Saturday 30 September 2023



Jane Austen's House - Chawton 

Recently, I have faced some huge challenges in my life and have had many obstacles to overcome. My experiences have made me think of the challenges Jane Austen faced and how she overcame them. Jane did not always have an easy life. An example of this is the decision by her parents in 1801 for Jane’s father, a vicar, to retire from Steventon in Hampshire and, with his wife and their two daughters, move to Bath. Neither Jane nor her elder sister Cassandra were consulted.

This was very difficult for the sisters to accept. They would be saying goodbye to the only home they had ever known, the place where they had grown up and which they dearly loved. In fact, it is said that on hearing the news Jane fainted. While this may not be true, she certainly seems to have been deeply affected by the news. 

It is well known that Jane didn’t like Bath. But she seems to have tried to make the best of it, although she didn’t write much in Bath, or for some time after. However, while in Bath she did begin a novel called The Watsons, but never finished it. It is thought that this was because of the death of her beloved father the Reverend George Austen, who died after a short illness in January 1805, while the family were living in Bath. One of the characters in the unfinished novel, Mr Watson, is an ailing clergyman, so perhaps the plot was too close to reality for Jane to finish writing it. 

Because of her father’s death and having to leave her much loved home at Steventon, it is likely that Jane would afterwards have associated Bath with negative feelings. After her father died, she and her mother and Cassandra were left very badly off. They rented accommodation in the city for a short while, before leaving later in 1805.

Steventon - Hampshire 

To begin with the three women moved around, much of the time staying with Jane’s brothers. Between 1806 and 1809 they lived in Southampton with Jane’s brother Frank and his wife Mary (although Frank was often away at sea), along with the Austen ladies’ friend Martha Lloyd. It would have been crowded and would have offered Jane very little space to write. It wasn’t until 1809 that Jane, Cassandra, Mrs Austen and Martha, who they had decided would live with them, were given a permanent home, Chawton Cottage by Jane’s wealthy elder brother Edward Knight on his estate in Hampshire.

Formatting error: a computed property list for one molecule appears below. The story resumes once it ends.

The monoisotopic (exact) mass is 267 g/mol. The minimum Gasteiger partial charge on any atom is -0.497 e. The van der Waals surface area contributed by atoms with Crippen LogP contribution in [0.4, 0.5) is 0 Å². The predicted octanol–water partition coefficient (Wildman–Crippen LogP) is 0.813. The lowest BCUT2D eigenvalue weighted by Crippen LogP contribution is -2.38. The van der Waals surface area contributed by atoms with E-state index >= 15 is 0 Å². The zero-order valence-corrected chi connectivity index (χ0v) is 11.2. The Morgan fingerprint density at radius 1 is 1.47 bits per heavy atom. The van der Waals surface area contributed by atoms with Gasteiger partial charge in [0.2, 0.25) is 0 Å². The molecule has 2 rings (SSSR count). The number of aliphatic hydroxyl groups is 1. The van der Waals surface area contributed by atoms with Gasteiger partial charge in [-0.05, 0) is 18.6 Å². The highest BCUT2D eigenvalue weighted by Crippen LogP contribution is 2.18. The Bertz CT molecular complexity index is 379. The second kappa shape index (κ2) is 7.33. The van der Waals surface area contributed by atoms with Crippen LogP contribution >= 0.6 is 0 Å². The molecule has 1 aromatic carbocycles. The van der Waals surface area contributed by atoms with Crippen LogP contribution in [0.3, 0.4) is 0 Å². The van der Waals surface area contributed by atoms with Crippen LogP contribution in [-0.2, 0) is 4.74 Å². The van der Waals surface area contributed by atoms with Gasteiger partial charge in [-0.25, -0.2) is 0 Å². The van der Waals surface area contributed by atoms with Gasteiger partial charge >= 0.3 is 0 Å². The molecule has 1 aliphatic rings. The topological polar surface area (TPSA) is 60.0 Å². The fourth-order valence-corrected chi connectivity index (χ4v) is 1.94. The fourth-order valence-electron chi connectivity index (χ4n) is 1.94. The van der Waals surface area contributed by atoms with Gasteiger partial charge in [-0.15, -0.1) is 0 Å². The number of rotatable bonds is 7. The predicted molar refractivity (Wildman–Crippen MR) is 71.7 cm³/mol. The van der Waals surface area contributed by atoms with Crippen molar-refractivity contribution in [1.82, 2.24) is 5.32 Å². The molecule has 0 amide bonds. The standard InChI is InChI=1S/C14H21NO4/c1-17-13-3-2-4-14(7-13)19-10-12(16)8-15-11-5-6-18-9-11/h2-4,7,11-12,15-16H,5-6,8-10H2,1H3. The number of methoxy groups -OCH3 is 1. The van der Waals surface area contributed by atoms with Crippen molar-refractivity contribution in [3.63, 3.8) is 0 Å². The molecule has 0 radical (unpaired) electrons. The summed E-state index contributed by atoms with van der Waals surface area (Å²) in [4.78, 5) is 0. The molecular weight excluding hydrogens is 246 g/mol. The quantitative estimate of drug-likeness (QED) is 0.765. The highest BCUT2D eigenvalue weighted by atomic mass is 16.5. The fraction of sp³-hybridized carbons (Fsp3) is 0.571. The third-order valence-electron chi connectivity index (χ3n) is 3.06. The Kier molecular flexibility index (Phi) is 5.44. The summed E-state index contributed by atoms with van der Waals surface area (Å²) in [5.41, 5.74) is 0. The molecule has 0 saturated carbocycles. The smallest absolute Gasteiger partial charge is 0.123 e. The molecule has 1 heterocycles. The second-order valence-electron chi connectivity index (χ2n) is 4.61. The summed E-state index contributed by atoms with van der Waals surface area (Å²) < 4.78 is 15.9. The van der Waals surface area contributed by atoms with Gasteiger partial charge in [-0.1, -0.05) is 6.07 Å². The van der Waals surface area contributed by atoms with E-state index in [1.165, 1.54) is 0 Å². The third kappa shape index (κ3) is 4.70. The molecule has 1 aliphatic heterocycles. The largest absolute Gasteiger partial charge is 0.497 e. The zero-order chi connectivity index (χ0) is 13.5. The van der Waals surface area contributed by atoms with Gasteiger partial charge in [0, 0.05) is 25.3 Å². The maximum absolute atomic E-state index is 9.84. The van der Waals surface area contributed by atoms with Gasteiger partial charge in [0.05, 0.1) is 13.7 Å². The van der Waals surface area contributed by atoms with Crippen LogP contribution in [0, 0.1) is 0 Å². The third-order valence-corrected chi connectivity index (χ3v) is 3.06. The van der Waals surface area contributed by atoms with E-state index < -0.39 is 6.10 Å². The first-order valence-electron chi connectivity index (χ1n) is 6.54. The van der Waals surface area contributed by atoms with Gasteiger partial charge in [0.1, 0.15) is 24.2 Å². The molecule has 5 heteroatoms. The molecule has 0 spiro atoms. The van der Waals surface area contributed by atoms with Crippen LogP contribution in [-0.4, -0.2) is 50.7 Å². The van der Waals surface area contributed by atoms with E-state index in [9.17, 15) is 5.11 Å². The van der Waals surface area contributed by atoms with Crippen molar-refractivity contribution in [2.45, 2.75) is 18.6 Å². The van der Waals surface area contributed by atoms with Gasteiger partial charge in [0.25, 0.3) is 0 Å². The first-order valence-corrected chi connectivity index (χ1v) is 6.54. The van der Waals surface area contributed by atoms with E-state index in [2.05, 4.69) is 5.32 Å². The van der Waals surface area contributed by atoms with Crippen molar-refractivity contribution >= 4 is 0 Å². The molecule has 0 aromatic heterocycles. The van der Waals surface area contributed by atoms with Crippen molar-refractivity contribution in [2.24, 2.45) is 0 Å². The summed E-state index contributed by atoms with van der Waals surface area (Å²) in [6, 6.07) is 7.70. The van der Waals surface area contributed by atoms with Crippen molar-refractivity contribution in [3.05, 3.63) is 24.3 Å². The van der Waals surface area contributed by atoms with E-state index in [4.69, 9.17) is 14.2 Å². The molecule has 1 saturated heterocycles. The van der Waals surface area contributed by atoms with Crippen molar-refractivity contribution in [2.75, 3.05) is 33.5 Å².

Once settled at Chawton, Jane began to busy herself in writing. She revamped some of her old manuscripts, Sense and Sensibility (previously a novel in letters called Elinor and Marianne) and Pride and Prejudice (previously called First Impression). These had been started some years earlier, before the move to Bath. Jane managed to publish both books in 1811 and 1813 respectively, and later wrote two more that were published in her lifetime, Mansfield Park (1814) and Emma (1815). Persuasion and Northanger Abbey were published posthumously in 1817. 

I think what stands out to me from this period in Jane’s life is how well she persevered and all that she achieved, even in such difficult circumstances. In my opinion, she is an inspiration to us all.

Elaine Jeremiah


Elaine lives in Bristol, South West England with her husband. But she was privileged enough to grow up in Jane Austen country, in Hampshire.

 She’s always loved writing, but it’s only been in recent years that she’s been able to devote more time to it. She decided to self-publish with the help of her wonderful husband who’s very tech-savvy! In 2013 she self-published her first novel, but it was only with her fourth, her novel ‘Love Without Time’, that she felt she finally found her niche: Jane Austen Fan Fiction!

 She’s always loved Jane Austen’s writing and the Regency era, so this felt like a natural thing for her to do. ‘Elizabeth and Darcy: Beginning Again’ is the first ‘Pride and Prejudice’ variation she’s written.

You can connect with Elaine online on these platforms

 On X @ElaineJeremiah

On Instagram @elainejeremiahauthor

Her website  

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